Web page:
In a world full of hard-riding family cars, the 306 can genuinely claim to be something special when it comes to ride comfort. French engineers generally bias their cars for a soft ride rather than pin-sharp handling, and that’s certainly the case here.
However, don’t assume that such a comfortable ride means the 306 wallows all over the place; the body control is admirable when the roads get twisty, and the steering loads up in a beautifully linear fashion. The real beauty though is that you don’t have to go for something sporty to enjoy these characteristics, because even the cooking editions of the 306 have a great chassis balance.
5: Performance 8/10
With 90bhp on tap along with 156lb ft of torque, the 306 2.0HDi performs with decent alacrity – it certainly offers the best blend of performance and economy from all the models in the range. The result of such numbers is the ability to sprint from a standing start to 60mph in 12.8 seconds before topping out at 112mph. Drive with less urgency though and you can officially return up to 54.3mpg overall, but on a run it’s likely that you’ll actually be able to get closer to 60mpg.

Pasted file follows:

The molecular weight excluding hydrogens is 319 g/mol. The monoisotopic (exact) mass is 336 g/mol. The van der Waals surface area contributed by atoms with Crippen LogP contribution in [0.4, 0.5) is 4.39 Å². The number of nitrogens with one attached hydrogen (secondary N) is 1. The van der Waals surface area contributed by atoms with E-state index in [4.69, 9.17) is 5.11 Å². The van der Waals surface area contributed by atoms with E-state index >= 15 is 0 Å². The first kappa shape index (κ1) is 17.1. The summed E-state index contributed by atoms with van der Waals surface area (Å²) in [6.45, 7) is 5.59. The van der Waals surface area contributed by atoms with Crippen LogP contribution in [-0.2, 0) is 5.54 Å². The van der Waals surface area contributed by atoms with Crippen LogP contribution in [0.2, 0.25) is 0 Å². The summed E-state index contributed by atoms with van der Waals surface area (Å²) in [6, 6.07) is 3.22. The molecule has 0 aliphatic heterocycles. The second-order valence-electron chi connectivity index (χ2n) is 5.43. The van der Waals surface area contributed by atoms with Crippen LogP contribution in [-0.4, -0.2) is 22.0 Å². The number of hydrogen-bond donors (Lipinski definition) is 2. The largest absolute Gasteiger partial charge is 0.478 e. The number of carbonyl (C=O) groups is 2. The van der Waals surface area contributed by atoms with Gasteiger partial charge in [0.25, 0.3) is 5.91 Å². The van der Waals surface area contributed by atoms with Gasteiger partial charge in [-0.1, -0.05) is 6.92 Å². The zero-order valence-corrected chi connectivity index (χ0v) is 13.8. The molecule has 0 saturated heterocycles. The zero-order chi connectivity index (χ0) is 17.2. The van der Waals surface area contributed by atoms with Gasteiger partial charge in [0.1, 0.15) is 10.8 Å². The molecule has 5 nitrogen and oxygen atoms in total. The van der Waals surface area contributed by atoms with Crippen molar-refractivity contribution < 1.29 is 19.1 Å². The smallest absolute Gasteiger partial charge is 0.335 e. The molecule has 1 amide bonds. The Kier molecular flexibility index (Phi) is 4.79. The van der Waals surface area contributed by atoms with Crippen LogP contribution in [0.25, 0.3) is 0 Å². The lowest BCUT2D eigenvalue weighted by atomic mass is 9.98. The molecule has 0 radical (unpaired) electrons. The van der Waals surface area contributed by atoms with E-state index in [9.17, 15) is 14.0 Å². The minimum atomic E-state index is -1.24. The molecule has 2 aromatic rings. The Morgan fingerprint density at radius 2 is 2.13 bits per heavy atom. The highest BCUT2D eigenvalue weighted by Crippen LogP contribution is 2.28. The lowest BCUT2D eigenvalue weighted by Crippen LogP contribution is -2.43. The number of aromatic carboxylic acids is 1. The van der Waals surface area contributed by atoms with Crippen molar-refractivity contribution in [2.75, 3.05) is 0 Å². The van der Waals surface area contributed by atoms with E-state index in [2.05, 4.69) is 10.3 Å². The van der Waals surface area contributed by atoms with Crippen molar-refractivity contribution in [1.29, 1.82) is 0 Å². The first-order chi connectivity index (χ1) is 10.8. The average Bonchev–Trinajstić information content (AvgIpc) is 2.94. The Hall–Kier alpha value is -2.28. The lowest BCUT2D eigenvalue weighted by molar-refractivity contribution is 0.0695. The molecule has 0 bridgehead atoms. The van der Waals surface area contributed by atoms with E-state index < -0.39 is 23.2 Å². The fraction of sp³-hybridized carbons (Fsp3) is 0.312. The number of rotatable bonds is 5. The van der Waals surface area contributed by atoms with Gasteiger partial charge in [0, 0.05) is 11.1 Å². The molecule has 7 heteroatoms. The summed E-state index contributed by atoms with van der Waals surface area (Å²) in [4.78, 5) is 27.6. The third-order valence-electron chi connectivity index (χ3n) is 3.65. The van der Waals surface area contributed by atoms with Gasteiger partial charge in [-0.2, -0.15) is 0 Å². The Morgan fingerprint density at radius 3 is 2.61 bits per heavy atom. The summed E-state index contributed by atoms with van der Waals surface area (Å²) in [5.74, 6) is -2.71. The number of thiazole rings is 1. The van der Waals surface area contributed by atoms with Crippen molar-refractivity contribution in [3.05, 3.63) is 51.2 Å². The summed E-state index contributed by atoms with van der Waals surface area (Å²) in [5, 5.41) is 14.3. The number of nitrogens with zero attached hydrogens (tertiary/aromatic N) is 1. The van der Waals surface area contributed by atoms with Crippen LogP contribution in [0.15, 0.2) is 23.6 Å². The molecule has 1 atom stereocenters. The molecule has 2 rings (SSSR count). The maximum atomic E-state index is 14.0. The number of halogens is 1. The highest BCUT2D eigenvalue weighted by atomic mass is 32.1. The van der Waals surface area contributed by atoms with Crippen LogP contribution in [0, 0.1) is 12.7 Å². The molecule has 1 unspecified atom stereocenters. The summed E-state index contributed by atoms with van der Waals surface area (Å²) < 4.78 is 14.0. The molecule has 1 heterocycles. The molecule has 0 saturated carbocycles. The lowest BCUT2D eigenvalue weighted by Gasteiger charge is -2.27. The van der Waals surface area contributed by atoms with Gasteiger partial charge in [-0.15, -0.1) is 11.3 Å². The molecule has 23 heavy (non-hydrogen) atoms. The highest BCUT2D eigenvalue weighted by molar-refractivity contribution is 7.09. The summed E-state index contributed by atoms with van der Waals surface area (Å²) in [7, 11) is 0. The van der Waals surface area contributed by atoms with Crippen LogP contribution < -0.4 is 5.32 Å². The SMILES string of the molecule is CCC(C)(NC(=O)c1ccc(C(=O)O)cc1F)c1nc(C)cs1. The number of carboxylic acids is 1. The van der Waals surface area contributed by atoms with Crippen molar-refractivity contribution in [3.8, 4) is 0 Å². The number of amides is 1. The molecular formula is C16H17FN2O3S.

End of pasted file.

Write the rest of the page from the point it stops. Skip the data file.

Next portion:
Opt for the rougher, older 1.9-litre turbodiesel and there’s less power and torque on offer (70bhp and 94lb ft) while you’ll also return a fuel economy figure that’s closer to 50mpg. However, while Peugeot offered among the best diesel engines when the 306 was new, you could still opt for a petrol unit as they tend to be cheaper to buy yet there’s still decent levels of performance on offer – even the 1.4-litre unit will just about crack the ton.
6: Running costs 9/10
Even the newest, most highly specified 306 is worth very little now, so depreciation isn’t much of a factor in running one. That leaves the usual costs to factor in, such as fuel economy, road tax, insurance and maintenance.
The cabriolets and some of the sportier editions sit in high insurance groups (as much as group 15 for the GTi-6), but the more common variants all sit in groups four to six. Servicing is needed only every 20,000 miles for petrol cars, but diesels need attention twice as often – but any competent garage can keep a 306 ticking over, so you don’t need to pay main dealer rates.
Most 306s were made before the road tax rules became CO2-based, and as most 306s have an engine bigger than 1,549cc, that means you’ll pay a relatively hefty £185 each for VED. To sweeten this though, fuel economy is generally pretty good; even the sportier cars should be capable of returning more than 30mpg.